New Year’s resolutions have a tendency to cause gridlock at gyms. If you’re a regular, you see all sorts of new faces, some of them tying up the equipment that you need. That’s fine, if they’re actually using it; but it’s frustrating to have to go looking around for a pair of dumbbells because some inconsiderate soul didn’t have the manners to put back the weights.
It will pass, of course, as people drift back to their old, non-workout habits. But you don’t have to wait for that to happen. If the seasonal crowding discomfits you, why not set up your own personal gym at home? We’re not talking about spending thousands of dollars on equipment. For not much more than you might spend for a night out, you can get enough gear to provide a decent workout while you await your gym’s return to normalcy.
Dumbbells cost roughly a dollar a pound and can be kept neatly out of the way with a dumbbell rack. These racks can be found for under $25 at most big-box stores, along with dumbbells and weight plates.
One of the most valuable pieces of equipment you can own is a pullup bar. These also can be found for less than $25. They install in a doorway and, with most models, the bar can be removed when not in use. Before installing, be sure the threshold is sturdy enough to support your weight.
Install the pullup bar high enough to allow room to lower your body as well as lift it up. If you are not able to lift your body weight in a pullup, start training to accomplish this by using a process called “negatives.” This is a technique that creates rapid strength gains by doing only the eccentric — that’s trainer jargon for easy — part of an exercise.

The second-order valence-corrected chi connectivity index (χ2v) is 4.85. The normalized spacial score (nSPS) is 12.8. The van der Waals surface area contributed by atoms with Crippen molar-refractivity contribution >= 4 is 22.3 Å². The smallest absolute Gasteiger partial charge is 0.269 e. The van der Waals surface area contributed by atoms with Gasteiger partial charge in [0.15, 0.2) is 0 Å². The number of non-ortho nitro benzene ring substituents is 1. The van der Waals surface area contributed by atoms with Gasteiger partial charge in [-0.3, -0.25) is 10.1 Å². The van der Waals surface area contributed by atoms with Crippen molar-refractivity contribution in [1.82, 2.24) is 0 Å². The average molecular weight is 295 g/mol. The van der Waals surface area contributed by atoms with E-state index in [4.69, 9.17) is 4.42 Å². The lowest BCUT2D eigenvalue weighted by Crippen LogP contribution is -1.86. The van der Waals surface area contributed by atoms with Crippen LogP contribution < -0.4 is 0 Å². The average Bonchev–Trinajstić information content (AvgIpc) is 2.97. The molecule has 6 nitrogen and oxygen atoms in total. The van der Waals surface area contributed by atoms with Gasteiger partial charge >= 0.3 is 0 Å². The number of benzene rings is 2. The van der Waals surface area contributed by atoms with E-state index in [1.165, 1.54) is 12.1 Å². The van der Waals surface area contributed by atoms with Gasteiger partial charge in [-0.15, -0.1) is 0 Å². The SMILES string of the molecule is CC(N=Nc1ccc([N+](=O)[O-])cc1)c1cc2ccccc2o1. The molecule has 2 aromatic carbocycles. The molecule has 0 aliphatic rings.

Instead of standing on the floor, you start an eccentric pullup from a step stool. (A folding step-stool that supports 250 pounds can be found for just under $10 at big-box stores.) Grasp the bar while you’re in the “up” position, then slowly lower yourself.
Eccentric movements can be done with almost any exercise. In an eccentric bench press, for instance, you would lie on a bench and have a spotter place a loaded bar into your upraised hands; you would then slowly lower it to your chest. Eccentric movements overload the muscles being used, and within a surprisingly short time of repetitive workouts, you will be able to perform the concentric (hard) part of the exercise.
Ankle weights are another handy addition to your home gym. While they come in fixed sizes beginning at as little as 1 pound, an adjustable-weight version allows you to increase the load as your legs strengthen. A 20-pound set provides the most versatility; as with dumbbells, expect to pay about $1 a pound.
Ankle weights are great for building strength and muscularity in your quadriceps by doing leg extensions. With the weights around each ankle, sit up straight without leaning against the back of your chair. Lift each foot until the leg is straight, then slowly lower it. Do this 10 times on each leg for a beginning set, to be performed on alternate days. Add weight as your strength grows.
It’s necessary to equalize a quad workout with a hamstring workout to stabilize the thigh. While standing with the ankle weights still on, put one leg forward, then slowly pull it as far back as possible. Use the alternate-day schedule.